Global Market of PI (Polyimide) Films for FCCL (Flexible Copper Clad Laminate): Research Findings 2019
Yano Research Institute (the President, Takashi Mizukoshi) conducted a survey on the global market of electronics films employed for components or secondary materials of various types of displays and FPC (flexible printed circuits), and found out the trends by product segment and by market players, and future perspectives. This press release reports the global market size of PI films for FCCL, and the outlook of low-dielectric films for circuit boards.
Global market of PI (polyimide) films for FCCL (flexible copper clad laminate) based on the shipment volume at makers in 2019 is expected to attain 217,300,000 square meters (105.8% of the previous-year size), or 4,800 tons (106.7% of the preceding-year weight).
Those PI films that can keep their mechanically, electrically and chemically superior characteristics even in ultra-low temperature (-269 degree Celsius) and super-high temperature (400 degree Celsius) have conventionally been employed mainly as insulator films for FCCL which is used for FPC (flexible printed circuits) or for the base substrates of TAB (Tape Automated Bonding) and antennas. However, as the markets related with 5G have started being launched, circuit makers have begun requiring even more excellent materials especially in low moisture absorption and in electrical properties than PI films. This led them to consider adopting LCP (liquid crystal polymer) or fluorine. All such materials have advantages and disadvantages in terms of characteristics, performance, easiness in handling, supply system, and pricing, so that they have not determined which to use as de facto standard at this time.
Improved PI Films Closer to LCP in Loss Tangent and Water Absorption Started Being Implemented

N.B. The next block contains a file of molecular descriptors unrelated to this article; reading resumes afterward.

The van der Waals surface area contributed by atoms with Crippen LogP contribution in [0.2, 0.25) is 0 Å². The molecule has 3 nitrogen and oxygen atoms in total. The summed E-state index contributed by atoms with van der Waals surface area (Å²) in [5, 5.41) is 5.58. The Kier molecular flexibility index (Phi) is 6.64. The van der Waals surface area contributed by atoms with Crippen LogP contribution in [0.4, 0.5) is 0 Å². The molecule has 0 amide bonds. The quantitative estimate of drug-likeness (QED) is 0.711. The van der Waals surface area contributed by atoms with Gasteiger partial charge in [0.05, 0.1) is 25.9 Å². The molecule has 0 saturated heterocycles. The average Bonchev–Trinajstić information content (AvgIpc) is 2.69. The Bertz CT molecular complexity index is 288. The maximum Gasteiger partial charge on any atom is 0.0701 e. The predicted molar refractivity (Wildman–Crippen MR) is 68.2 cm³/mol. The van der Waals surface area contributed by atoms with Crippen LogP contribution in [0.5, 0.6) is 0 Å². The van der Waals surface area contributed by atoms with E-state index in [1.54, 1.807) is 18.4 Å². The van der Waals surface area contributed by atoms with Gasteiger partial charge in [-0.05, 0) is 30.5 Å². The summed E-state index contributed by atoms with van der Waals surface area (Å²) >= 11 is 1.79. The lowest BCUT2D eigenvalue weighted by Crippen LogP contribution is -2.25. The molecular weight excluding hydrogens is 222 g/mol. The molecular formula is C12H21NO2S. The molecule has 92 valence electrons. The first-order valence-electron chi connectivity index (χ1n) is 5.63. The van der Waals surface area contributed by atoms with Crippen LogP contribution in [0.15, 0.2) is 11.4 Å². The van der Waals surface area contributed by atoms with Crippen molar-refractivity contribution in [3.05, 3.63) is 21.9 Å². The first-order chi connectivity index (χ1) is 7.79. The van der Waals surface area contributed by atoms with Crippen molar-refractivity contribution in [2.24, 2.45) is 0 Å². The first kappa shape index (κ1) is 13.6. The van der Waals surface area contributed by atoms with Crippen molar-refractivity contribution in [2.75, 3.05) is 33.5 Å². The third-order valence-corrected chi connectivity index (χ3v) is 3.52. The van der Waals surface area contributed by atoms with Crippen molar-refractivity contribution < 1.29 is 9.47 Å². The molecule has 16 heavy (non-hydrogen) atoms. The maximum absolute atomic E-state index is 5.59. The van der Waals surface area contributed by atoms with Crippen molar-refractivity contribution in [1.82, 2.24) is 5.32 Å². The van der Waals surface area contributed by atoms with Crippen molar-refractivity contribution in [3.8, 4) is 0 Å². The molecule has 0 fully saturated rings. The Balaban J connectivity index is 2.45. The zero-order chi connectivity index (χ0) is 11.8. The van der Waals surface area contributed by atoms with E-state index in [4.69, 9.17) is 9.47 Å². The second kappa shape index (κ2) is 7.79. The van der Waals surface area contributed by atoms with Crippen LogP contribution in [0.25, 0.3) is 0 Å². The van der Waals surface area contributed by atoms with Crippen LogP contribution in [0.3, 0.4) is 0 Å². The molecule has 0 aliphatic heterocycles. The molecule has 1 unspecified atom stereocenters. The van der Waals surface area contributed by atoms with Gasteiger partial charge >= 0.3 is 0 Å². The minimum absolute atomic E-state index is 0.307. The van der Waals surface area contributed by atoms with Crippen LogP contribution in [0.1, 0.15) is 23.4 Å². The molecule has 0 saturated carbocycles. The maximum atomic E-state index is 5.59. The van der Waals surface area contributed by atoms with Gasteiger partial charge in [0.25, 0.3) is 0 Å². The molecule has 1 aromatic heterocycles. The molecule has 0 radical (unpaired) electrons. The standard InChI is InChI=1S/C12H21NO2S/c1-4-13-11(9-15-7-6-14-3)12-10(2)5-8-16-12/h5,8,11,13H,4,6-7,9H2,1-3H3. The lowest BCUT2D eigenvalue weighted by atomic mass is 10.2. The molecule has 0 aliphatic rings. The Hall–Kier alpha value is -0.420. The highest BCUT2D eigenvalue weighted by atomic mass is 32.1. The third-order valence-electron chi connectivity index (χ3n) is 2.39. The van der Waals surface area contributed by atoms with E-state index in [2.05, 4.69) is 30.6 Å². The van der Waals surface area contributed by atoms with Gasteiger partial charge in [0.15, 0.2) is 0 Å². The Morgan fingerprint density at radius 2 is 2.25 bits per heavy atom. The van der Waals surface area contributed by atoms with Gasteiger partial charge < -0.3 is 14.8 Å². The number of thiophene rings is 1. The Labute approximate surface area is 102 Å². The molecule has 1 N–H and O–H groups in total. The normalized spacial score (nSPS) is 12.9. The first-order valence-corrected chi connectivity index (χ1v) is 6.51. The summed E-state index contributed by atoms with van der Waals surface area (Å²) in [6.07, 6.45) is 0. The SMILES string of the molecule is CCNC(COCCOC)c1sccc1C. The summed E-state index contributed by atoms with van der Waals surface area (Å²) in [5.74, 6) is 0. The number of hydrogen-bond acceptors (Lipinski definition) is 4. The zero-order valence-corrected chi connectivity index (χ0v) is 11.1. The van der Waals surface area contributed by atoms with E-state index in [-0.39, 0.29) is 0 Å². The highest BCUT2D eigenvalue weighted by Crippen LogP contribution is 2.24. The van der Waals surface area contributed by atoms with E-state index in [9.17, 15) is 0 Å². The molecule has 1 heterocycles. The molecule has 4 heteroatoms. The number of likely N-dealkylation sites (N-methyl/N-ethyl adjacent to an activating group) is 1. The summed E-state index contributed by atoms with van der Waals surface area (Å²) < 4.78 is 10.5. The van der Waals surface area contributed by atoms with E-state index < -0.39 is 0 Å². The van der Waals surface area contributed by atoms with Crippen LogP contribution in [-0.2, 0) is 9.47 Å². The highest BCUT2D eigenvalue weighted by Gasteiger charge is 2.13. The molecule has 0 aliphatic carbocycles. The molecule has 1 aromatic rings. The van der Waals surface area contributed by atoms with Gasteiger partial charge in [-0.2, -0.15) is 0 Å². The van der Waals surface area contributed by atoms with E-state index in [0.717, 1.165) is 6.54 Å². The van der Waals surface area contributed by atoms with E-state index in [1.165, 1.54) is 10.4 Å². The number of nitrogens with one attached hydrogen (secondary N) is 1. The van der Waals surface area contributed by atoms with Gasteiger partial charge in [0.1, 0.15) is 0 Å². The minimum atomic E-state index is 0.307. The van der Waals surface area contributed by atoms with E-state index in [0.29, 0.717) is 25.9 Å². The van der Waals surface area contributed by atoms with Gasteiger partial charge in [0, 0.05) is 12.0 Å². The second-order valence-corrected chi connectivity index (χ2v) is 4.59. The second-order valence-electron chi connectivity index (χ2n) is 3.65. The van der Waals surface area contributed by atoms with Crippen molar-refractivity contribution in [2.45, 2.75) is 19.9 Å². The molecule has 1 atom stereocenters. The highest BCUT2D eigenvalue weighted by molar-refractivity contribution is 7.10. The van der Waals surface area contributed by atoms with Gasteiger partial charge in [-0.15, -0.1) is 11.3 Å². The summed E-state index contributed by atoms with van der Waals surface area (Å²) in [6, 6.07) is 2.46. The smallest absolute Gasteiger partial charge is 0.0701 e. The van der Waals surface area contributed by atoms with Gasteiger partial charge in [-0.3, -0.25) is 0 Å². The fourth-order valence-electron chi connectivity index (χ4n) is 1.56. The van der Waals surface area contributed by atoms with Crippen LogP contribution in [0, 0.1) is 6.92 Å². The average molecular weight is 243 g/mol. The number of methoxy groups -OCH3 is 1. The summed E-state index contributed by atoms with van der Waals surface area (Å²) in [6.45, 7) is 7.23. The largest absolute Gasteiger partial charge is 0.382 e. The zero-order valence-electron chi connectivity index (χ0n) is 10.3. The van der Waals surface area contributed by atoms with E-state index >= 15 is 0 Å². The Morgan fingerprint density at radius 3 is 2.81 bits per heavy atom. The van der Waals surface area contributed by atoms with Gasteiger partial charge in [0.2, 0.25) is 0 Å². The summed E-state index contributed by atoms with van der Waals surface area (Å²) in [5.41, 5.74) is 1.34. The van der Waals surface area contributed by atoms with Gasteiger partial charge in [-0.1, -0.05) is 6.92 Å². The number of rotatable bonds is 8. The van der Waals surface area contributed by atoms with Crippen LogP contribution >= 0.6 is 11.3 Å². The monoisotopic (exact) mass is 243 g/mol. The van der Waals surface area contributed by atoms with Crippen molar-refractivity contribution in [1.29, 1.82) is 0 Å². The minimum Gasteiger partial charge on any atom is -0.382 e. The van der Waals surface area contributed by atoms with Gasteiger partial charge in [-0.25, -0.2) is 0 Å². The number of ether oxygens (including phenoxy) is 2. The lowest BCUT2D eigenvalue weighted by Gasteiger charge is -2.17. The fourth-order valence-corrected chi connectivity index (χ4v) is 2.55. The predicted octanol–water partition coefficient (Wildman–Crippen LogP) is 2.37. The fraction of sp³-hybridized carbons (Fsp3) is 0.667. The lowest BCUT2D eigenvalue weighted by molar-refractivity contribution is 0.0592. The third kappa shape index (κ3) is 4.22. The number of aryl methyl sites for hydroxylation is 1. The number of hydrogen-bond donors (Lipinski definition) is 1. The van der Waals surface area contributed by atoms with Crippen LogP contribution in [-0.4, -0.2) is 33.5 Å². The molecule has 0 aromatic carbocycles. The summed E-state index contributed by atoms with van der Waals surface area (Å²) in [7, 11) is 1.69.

PI films have been extensively used as FCCL substrates for FPC, TAB, and COF (Chip on Flexible). PI films (general grade) employed as an insulation layer of an FPC and other circuit boards have characteristics of 1% or more of water absorption rate, 0.01 of dielectric loss tangent (10 to 28GHz), which can be used without any problem in a 4G networking, but can bring about lower speed and smaller capacity caused by transmission loss in 5G where faster and larger-capacity communication is used.
On the other hand, LCP films, the competitive material, can satisfactorily work in 5G because they hardly absorb water (water absorption rate 0.02 to 0.04%) and standardly mark 0.002 of loss tangent. However, FCCL makers opt to employ PI films because of their history of developing and optimizing the manufacturing processes as well as the facilities for PI films subject to be the standard material for insulation. Therefore, they prefer not to change the facilities and processes even in 5G.
PI film makers have strived to respond to such demand by improving PI resins as far as at the phase of molecular designs to make them closer to LCP films in water absorption and loss tangent. While pilot projects for such PI films have been in progress, some have started being implemented since 2019.
Low-dielectric films for circuit boards, represented by FCCL, have conventionally been compared between PI and LCP, i.e., between existing materials. However, as various 5G markets are to be launched, product evolutions will not be limited in the areas of automobiles, house appliances, and industrial machinery, but also in changes in social infrastructure (including medicine, transportation, and education), workstyle reform, and Smart City, which can lead to one large industry, involving the whole social system. Therefore, the market of high-frequency, low-dielectric insulator films used for antennas, sensors, and transmission circuits are expected to grow at exceptional scale.
In order for the film to be de facto standard, totally balanced performance is required to make up a circuit board. Therefore, not only the performance to suppress transmission loss, i.e., dielectric loss tangent, relative dielectric constant, water absorption, and size stability, but also all other factors should be considered, such as adhesiveness with copper foil that constitutes a conductive layer, adjustment of thermal expansion coefficients according to each metal layer, and bendability that enables efficient wiring within limited space, which can simplify manufacturing processes, improve trust toward the circuits, and to give more freedom to users for wiring designs.
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